The implant procedure

Dr. Campbell performs a comprehensive oral examination on prospective implant patients to make sure they have a jaw bone strong enough to support the device. Also, he looks for complete oral health.

If all is well, he installs the implant device in one short visit. He numbs the area around the empty socket, opens the gums and then drills a hole into the bone itself. He inserts the titanium device and closes the area with a few sutures. The patient goes home to heal. Healing and integration take several weeks, but with it, the doctor knows the implant can handle the substantial pressures associated with chewing and biting.

When the patient returns, Dr. Campbell examines and X-rays the site and bonds the abutment and crown in place. With minor adjustments for bite, the dental implant treatment is complete.

Implant care

If you're used to brushing twice a day and flossing once a day, you're all set because that's how you routinely care for dental implants. While implants don't decay, they can develop peri-implantitis, an infection resembling gum disease. This destructive condition is really the only thing that threatens implant success. In fact, with at-home and in-office care, implants succeed up to 98 percent of the time, says the Institute for Dental Implant Awareness.

Find out more

You can replace your missing teeth. Learn if dental implants are right for you by contacting Dr. David Campbell today for a consultation in White Lake, MI: (248) 887-8387.


By David J. Campbell DDS
August 08, 2017
Category: Dental Procedures
Tags: celebrity smiles   bonding  
ARoyalFix

So you’re tearing up the dance floor at a friend’s wedding, when all of a sudden one of your pals lands an accidental blow to your face — chipping out part of your front tooth, which lands right on the floorboards! Meanwhile, your wife (who is nine months pregnant) is expecting you home in one piece, and you may have to pose for a picture with the baby at any moment. What will you do now?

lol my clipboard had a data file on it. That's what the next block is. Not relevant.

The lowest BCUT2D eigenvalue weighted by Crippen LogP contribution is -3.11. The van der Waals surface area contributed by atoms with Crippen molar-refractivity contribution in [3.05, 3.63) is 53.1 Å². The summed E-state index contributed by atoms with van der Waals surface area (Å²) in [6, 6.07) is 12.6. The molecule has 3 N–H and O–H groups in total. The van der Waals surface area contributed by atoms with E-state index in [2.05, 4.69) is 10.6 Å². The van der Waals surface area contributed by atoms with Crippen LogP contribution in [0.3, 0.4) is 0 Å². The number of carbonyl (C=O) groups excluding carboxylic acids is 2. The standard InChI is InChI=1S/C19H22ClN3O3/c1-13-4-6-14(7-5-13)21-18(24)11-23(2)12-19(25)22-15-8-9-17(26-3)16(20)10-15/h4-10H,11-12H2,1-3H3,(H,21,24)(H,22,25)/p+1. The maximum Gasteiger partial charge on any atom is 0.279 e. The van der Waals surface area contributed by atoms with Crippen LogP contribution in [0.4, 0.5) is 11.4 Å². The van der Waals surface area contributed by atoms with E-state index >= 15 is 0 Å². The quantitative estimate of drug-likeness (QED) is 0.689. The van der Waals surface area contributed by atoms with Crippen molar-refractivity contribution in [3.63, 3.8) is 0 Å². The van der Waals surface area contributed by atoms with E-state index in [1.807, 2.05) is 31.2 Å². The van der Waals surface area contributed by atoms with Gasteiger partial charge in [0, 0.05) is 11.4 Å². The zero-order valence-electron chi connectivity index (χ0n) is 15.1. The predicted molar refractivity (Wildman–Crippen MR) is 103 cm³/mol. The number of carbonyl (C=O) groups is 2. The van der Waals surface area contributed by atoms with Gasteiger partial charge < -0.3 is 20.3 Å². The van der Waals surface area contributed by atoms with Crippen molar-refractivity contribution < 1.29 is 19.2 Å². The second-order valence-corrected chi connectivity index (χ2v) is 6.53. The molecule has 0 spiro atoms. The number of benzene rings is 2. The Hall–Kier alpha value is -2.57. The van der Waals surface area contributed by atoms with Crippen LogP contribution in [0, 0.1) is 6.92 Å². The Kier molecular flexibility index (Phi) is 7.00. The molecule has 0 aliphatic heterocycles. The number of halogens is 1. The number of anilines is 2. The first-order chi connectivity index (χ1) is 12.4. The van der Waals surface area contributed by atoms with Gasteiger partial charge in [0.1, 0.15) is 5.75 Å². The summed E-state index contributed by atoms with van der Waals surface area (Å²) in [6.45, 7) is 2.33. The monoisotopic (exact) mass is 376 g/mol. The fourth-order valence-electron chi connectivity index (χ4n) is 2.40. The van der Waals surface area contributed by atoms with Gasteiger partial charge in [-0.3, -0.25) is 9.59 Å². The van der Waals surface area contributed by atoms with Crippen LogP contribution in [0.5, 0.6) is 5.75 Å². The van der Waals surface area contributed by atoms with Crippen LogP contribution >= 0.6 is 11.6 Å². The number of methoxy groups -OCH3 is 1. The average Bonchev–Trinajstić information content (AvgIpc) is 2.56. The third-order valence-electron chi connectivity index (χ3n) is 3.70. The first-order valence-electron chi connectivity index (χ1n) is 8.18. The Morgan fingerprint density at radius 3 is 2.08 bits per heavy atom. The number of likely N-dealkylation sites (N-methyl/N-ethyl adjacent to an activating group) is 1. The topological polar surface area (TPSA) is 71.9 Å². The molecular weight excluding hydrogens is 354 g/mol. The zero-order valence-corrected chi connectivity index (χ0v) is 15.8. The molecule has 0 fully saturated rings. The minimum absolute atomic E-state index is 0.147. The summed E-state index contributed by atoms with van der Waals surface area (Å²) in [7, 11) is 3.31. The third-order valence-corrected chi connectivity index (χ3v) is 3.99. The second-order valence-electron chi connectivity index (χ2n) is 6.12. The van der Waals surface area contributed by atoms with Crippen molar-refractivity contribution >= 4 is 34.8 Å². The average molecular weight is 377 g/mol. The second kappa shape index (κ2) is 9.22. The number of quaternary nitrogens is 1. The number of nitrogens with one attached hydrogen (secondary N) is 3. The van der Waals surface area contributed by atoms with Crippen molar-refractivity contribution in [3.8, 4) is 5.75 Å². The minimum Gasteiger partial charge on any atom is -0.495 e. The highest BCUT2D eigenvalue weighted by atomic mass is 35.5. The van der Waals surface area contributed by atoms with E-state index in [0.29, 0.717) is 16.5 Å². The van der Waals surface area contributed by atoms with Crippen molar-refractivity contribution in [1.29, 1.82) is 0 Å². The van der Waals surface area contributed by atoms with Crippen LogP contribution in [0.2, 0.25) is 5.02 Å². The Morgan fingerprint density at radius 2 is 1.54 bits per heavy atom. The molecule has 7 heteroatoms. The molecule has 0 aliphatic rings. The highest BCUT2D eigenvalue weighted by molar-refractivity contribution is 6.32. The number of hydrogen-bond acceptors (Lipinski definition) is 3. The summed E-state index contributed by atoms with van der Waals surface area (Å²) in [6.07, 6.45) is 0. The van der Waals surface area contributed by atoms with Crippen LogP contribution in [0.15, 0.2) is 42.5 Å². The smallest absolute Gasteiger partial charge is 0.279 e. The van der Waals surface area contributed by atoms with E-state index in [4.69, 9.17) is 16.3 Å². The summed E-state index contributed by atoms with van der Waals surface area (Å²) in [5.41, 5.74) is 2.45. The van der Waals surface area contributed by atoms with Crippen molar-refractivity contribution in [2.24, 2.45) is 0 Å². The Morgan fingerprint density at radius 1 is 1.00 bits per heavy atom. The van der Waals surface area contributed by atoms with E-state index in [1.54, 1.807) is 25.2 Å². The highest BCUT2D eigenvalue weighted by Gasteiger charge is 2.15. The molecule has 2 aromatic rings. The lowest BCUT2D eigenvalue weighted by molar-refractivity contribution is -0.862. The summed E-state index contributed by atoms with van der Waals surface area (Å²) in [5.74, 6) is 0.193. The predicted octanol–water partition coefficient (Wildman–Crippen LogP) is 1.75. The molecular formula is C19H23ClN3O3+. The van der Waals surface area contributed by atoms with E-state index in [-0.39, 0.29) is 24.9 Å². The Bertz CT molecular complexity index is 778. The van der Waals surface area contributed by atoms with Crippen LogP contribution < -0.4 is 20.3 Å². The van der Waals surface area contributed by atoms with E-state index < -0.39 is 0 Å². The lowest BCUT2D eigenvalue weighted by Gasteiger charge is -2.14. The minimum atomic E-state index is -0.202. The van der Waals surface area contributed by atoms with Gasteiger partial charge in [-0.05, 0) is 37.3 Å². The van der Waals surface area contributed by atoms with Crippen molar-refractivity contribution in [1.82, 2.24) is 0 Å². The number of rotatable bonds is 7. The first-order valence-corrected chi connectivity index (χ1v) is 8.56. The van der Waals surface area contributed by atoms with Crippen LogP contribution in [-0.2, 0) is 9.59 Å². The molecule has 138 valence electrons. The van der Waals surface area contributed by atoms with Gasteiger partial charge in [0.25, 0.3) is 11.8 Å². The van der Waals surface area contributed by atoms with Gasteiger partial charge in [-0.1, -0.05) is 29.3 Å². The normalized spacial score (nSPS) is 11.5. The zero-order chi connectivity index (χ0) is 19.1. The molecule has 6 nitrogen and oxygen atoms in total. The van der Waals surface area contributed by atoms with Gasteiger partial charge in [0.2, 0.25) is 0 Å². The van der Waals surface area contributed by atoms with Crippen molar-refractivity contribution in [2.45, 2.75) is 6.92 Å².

Take a tip from Prince William of England. According to the British tabloid The Daily Mail, the future king found himself in just this situation in 2013. His solution: Pay a late-night visit to a discreet dentist and get it fixed up — then stay calm and carry on!

Actually, dental emergencies of this type are fairly common. While nobody at the palace is saying exactly what was done for the damaged tooth, there are several ways to remedy this dental dilemma.

If the broken part is relatively small, chances are the tooth can be repaired by bonding with composite resin. In this process, tooth-colored material is used to replace the damaged, chipped or discolored region. Composite resin is a super-strong mixture of plastic and glass components that not only looks quite natural, but bonds tightly to the natural tooth structure. Best of all, the bonding procedure can usually be accomplished in just one visit to the dental office — there’s no lab work involved. And while it won’t last forever, a bonded tooth should hold up well for at least several years with only routine dental care.

If a larger piece of the tooth is broken off and recovered, it is sometimes possible to reattach it via bonding. However, for more serious damage — like a severely fractured or broken tooth — a crown (cap) may be required. In this restoration process, the entire visible portion of the tooth may be capped with a sturdy covering made of porcelain, gold, or porcelain fused to a gold metal alloy.

A crown restoration is more involved than bonding. It begins with making a 3-D model of the damaged tooth and its neighbors. From this model, a tooth replica will be fabricated by a skilled technician; it will match the existing teeth closely and fit into the bite perfectly. Next, the damaged tooth will be prepared, and the crown will be securely attached to it. Crown restorations are strong, lifelike and permanent.

Was the future king “crowned” — or was his tooth bonded? We may never know for sure. But it’s good to know that even if we’ll never be royals, we still have several options for fixing a damaged tooth. If you would like more information, please contact us or schedule an appointment for a consultation. You can learn more by reading the Dear Doctor magazine articles “Repairing Chipped Teeth” and “Crowns and Bridgework.”